Advance voting for the Aug. 3 primary began Wednesday, and Douglas County elections officials said even though the first day was relatively slow, they expect things to pick up.
“Especially with an August election and vacations, it’s about a week before school starts,” Douglas County Clerk Jamie Shew said. “We know a lot of people are out of town. Advance voting is really big because people can get it out of the way before they go somewhere else and beat the heat.”
Shew’s office began mailing out hundreds of requested advance ballots Wednesday, and 15 people came to vote in the rotunda of the Douglas County Courthouse, 1100 Mass.
Voters will decide nominees for several statewide and congressional races in each major party, and local precinct committee positions are up for grabs.
August primary turnout has been low in Douglas County in recent years. Shew said the county typically struggles because so many college students registered to vote are not back in town. The county had only 13 percent turnout in the 2006 primary and 14 percent turnout in 2008.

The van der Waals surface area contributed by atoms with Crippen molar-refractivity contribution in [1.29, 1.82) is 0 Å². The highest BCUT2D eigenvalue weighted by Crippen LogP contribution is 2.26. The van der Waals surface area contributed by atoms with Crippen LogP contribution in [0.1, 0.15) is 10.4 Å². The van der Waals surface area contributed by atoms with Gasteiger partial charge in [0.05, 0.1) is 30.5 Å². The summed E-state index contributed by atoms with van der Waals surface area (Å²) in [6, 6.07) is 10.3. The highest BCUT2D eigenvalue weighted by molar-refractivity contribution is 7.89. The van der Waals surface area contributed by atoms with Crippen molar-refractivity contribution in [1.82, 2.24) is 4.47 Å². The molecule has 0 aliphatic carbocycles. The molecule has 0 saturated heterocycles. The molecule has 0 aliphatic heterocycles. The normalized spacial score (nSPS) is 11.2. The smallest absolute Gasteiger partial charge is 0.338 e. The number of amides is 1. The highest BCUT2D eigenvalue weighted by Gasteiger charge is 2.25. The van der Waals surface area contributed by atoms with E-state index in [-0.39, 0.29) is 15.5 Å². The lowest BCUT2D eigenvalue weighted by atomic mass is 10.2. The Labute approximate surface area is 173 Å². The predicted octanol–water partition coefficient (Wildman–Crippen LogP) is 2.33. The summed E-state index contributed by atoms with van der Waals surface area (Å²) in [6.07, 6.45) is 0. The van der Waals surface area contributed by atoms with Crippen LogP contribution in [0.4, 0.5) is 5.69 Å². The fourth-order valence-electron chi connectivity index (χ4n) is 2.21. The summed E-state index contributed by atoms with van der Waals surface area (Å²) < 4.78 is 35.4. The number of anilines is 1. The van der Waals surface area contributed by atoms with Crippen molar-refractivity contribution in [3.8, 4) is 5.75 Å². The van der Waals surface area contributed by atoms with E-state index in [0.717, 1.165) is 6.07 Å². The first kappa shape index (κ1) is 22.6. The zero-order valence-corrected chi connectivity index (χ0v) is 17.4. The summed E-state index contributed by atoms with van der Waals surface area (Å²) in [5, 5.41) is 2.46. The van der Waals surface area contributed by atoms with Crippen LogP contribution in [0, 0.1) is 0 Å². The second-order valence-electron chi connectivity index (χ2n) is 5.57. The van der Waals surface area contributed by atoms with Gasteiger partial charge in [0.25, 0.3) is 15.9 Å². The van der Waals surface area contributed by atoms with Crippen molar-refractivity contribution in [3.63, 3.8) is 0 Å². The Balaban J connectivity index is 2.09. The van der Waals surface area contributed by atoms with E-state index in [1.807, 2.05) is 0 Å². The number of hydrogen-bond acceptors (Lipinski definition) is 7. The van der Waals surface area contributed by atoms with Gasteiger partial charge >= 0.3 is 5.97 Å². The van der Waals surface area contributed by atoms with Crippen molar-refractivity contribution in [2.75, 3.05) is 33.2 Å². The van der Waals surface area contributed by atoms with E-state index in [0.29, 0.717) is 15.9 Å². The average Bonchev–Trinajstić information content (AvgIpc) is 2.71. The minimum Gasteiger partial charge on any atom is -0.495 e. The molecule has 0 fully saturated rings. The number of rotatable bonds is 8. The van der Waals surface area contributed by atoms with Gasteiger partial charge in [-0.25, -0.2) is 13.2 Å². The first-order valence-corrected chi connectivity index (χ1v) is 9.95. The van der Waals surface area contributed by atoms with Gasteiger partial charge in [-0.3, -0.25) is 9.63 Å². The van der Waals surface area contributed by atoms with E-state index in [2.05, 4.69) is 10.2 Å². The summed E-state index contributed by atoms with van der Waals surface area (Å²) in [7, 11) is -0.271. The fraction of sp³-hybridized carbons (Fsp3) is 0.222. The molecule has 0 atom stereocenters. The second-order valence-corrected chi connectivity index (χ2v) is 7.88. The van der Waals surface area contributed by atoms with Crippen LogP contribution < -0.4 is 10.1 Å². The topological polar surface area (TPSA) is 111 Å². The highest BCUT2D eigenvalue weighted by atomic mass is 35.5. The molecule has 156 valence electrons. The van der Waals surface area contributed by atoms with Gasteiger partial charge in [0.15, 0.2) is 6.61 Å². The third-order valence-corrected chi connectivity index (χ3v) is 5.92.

“There’s a lot more contested primary races than there have been in the past,” Shew said. “I think that’s going to help the turnout, but it’s always kind of hard to see.”
Other important information about advanced voting and the primary:
• Monday is the deadline to register to be able to participate. The clerk’s office will stay open to 7 p.m. Monday. Mailed registration forms will be accepted if they are postmarked by Monday.
• July 30 is the final day to request an advance ballot. Visit douglascountyelections.com to get an application or call the clerk’s office at 832-5182.
• In-person advance voting is available at the courthouse from 8 a.m. to 5 p.m. Monday through Friday. The clerk’s office will also open up the courthouse and satellite sites in Lecompton, Eudora and Baldwin City on July 31, the Saturday before the election.
• Voters affiliated with a political party who want to participate in another party’s primary must change their affiliation by Monday. But independent voters can change their affiliation on Election Day. Independent voters can also participate in the Democratic primary without changing their affiliation, Shew said.